I pottered around up there for longer than is permitted for one supposedly with a schedule. I viewed Arthur's Chair from all sides, even amused myself with a little rock-climb of it, then sitting down on top of it. Who was I kidding? These were merely symptoms of my reluctance to do part two of the day, looming there somewhere across the grey vale. The weather was grudgingly improving, but Helm Crag was still capped in mist despite how small it is. I felt no enthusiasm for it, still less the higher Calf Crag and Steel Fell. The civilized vista of the village of Grasmere beckoned to me, as I descended past the scars of December's floods. On the way down I deliberated with myself on a compromise: I could do Silver How and Loughrigg, which would definitely be a lesser undertaking and had the advantage of taking a useful bite out of one of my future routes. I did a first for The English Alpinist on this odyssey: stopping for a midway coffee. Heck, no rules were broken: it was still 100% 'a walk'.
The metropolis of Grasmere was something of a culture shock in my scheme of walks. Not as many people as summer, obviously, but still attracting visitors in the grey chasm that is winter 2015-16. I found only one coffee shop open, and will not embarrass it by naming it. Regretfully, the vanilla latte was lousy, even though more expensive (and smaller) than a medium-size Costa version. This was even after getting the thing topped up (because it was served with way too much froth). This was disappointing, as I felt I had earned the treat, and now I'd be flirting with the dark (yet again) having lingered as long as possible. I set off for Silver How, easy and picturesque in the extreme in season. Wet and grey out of it. In fairness, the views lower down were very nice, but some sun would not have gone amiss. The ridge-walk to Loughrigg, which AW waxes lyrical about, had an austere appeal on this day I suppose.
With light fading, and a twinge of an urge to cancel, I began the ascent of Loughrigg from the famed Loughrigg Terrace. There was no excuse for not bagging this, dark or no dark, as the climb from this side is simplicity itself on a stone staircase. There was enough light to enjoy the views and atmosphere at the top, and this would have been a pleasant end to the day had I not been so belligerent as to descend off-path on a direct line to the car park. I'm sure it saved no time whatsoever, and took me down an awkward slope of moss, bracken and rocks by head torch. Relieved to arrive on the Terrace path, things were capped off by a Blair Witch type walk through the woods. Apologies if the tone of this report was a little tetchy.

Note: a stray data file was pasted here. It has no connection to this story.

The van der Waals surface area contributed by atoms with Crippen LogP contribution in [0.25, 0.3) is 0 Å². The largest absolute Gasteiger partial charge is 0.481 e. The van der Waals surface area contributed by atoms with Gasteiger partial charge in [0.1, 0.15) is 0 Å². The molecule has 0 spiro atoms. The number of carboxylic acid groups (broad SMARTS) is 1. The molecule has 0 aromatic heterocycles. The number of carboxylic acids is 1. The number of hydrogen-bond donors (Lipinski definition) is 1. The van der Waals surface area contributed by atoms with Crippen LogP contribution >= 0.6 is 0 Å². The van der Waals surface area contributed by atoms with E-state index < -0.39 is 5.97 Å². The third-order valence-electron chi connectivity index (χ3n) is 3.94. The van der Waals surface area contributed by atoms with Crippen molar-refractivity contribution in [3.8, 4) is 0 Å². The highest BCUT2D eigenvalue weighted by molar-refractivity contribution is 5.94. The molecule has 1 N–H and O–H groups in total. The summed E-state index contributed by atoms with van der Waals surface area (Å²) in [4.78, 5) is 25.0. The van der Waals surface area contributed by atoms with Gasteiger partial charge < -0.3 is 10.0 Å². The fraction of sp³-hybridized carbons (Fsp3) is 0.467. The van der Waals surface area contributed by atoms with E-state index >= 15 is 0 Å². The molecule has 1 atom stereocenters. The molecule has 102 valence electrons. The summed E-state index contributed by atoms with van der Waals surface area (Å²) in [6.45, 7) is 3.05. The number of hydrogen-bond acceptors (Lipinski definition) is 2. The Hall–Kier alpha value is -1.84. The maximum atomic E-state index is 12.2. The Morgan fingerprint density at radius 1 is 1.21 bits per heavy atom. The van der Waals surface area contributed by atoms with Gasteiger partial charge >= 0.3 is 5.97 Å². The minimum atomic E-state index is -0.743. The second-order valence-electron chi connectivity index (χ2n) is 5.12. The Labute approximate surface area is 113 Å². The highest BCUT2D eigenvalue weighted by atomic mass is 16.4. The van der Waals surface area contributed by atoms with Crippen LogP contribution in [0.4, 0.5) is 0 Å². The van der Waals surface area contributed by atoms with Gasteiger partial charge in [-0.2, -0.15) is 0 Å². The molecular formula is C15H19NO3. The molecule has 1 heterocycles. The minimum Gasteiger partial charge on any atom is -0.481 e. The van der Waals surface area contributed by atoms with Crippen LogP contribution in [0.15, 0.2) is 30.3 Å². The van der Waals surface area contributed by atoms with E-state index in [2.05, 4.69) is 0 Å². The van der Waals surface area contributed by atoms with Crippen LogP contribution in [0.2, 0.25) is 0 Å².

The forecast for the next day, when I could really do with accomplishing a much more sizeable walk (the Langdale Pikes), was very dodgy indeed.
by georgeaquaterra » Thu Jan 14, 2016 6:41 pm
Keeping going. It really is all downhill from here!
by ChrisW » Thu Jan 14, 2016 9:51 pm
I'm not laughing at your misery but 'with it' and remain absolutely impressed with your determination to go out there in that bloody awful weather when no views are going to be had and little joy could be found in any shape or form.
Well done for the effort mate....you may want to practise your cairn building skills
by The English Alpinist » Sat Jan 16, 2016 5:18 pm
ChrisW wrote:you may want to practise your cairn building skills
Thanks guys, much appreciated. I felt exactly like Shackleton at times (well, not exactly, not THAT cold!). Glad to report I had a better day the next day. No need to practise cairn building Chris. from now on looks like I can build snowmen instead!